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Oct. 11, 2007

Statements on Recent Bias Incidents

President Lee C. Bollinger issued the following statement to the Columbia
community October 11, 2007, in response to an incident on campus:

Dear fellow member of the Columbia community:

I am saddened to report that one of the bathrooms in Lewisohn Hall was sullied with an anti-Semitic smear. It has been promptly removed and is now being investigated.

I want to make two points. When words are the offender, as in this incident, I am reluctant to draw attention to them and will exercise restraint in doing so going forward. I do not want to broadcast, in any way, the message they attempt to send or empower those behind them. Despite the irrational, destructive hatred that persists in our society and world, we do not accept this anywhere at this University. No one among us should feel marginalized or threatened by words of hatred. We are one community; and as one community, we will overcome these hateful acts and hold each other to the highest standards of respect for the dignity and diversity of every individual.

In response to questions students have raised, I also want to reassure you that we have utmost confidence in our Public Safety officials and in the NYPD. Not only do they have well established communications protocols in place when there is an immediate threat of harm; they distinguish crimes that threaten our physical safety from incidents like the one that occurred today.


Lee C. Bollinger


Oct. 10, 2007

Statements on Incident at Teachers College

President Lee C. Bollinger issued the following statement to the Columbia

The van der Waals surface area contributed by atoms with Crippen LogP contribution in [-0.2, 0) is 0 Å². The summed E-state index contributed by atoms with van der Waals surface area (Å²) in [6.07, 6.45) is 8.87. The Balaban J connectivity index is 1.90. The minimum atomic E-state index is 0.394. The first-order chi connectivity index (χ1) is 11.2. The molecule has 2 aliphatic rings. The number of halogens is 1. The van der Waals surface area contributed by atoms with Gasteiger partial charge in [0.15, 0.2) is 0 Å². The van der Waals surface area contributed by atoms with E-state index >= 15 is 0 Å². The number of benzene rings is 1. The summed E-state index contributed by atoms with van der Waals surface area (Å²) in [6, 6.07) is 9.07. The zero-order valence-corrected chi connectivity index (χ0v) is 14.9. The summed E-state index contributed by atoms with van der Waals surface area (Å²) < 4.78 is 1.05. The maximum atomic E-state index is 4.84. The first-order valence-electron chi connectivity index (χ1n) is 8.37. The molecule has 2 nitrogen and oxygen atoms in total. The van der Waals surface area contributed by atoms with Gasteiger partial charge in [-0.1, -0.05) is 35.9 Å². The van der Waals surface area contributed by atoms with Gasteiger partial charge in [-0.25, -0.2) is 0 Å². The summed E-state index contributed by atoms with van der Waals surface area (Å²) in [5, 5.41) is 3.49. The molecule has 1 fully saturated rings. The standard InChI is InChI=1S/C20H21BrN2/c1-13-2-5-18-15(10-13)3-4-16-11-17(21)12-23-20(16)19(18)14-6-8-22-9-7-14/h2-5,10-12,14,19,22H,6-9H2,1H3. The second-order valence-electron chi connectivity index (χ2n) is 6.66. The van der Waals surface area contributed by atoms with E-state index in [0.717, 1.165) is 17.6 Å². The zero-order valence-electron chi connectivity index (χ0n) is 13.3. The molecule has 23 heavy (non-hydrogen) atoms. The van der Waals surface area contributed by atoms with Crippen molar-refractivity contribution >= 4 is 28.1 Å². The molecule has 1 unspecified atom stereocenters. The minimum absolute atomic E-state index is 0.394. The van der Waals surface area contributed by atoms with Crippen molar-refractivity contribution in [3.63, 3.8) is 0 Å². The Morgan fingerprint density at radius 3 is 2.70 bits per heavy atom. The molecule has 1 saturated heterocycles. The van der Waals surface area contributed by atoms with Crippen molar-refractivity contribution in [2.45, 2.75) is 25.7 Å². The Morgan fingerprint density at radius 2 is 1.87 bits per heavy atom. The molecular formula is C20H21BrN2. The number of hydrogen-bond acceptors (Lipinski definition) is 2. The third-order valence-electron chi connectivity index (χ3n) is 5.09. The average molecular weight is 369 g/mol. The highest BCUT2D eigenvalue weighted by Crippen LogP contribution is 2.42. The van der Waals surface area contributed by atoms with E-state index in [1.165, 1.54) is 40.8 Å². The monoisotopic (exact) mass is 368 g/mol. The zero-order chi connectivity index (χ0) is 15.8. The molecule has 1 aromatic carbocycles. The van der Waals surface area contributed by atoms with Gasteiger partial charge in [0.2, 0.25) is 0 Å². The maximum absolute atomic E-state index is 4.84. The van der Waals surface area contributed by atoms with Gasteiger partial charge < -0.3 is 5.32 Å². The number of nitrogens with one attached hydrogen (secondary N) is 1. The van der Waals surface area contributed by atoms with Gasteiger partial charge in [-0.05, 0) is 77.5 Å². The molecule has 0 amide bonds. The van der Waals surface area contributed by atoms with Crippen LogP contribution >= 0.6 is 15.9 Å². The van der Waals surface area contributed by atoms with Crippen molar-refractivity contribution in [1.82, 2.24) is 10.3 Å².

community on October 10, 2007, in response to a hate crime incident at Teachers College. To see statements from Teachers College President Susan Fuhrman and
Professor Madonna Constantine, go to the Teachers College Web site.

Dear fellow member of the Columbia community:

As most of you now know, a terrible incident of bias occurred at Teachers College yesterday, directed at a member of the faculty. Teachers College is a cherished affiliate of Columbia University with its own president, Susan Fuhrman, to whom I have offered our support and assistance. We may be two independent institutions, but we are one community; and we stand together in our commitment to oppose the frightening sentiments that lay behind this act.

Tolerance and mutual respect are among the core values of our diverse community, and all of us must confront acts of hate whenever they occur within it. As I said last night, an attack on the dignity of any member of our community is an assault on all of us.

I will be meeting with student leaders this afternoon, and other members of the administration will be communicating with faculty and students in the coming days. Our mission as a University includes addressing the most important and searing issues of our time, and we have a particular obligation to respond forcefully to events that affront our values. 


Lee C. Bollinger